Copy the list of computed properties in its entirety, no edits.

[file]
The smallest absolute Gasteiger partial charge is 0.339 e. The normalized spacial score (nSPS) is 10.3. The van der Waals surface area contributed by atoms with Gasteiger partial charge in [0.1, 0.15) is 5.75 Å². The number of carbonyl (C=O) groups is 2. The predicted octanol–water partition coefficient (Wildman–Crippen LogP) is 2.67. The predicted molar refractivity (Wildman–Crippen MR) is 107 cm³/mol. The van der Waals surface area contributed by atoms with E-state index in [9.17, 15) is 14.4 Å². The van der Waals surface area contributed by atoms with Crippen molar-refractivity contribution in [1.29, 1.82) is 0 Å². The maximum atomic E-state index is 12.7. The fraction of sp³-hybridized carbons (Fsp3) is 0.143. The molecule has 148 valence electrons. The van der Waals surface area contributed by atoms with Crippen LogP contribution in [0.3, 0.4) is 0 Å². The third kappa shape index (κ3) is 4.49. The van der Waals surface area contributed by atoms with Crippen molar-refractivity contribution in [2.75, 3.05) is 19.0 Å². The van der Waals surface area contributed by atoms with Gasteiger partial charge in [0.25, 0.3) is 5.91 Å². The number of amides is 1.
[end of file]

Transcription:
The smallest absolute Gasteiger partial charge is 0.339 e. The normalized spacial score (nSPS) is 10.3. The van der Waals surface area contributed by atoms with Gasteiger partial charge in [0.1, 0.15) is 5.75 Å². The number of carbonyl (C=O) groups is 2. The predicted octanol–water partition coefficient (Wildman–Crippen LogP) is 2.67. The predicted molar refractivity (Wildman–Crippen MR) is 107 cm³/mol. The van der Waals surface area contributed by atoms with E-state index in [9.17, 15) is 14.4 Å². The van der Waals surface area contributed by atoms with Crippen molar-refractivity contribution in [1.29, 1.82) is 0 Å². The maximum atomic E-state index is 12.7. The fraction of sp³-hybridized carbons (Fsp3) is 0.143. The molecule has 148 valence electrons. The van der Waals surface area contributed by atoms with Crippen LogP contribution in [0.3, 0.4) is 0 Å². The third kappa shape index (κ3) is 4.49. The van der Waals surface area contributed by atoms with Crippen molar-refractivity contribution in [2.75, 3.05) is 19.0 Å². The van der Waals surface area contributed by atoms with Gasteiger partial charge in [0.25, 0.3) is 5.91 Å². The number of amides is 1.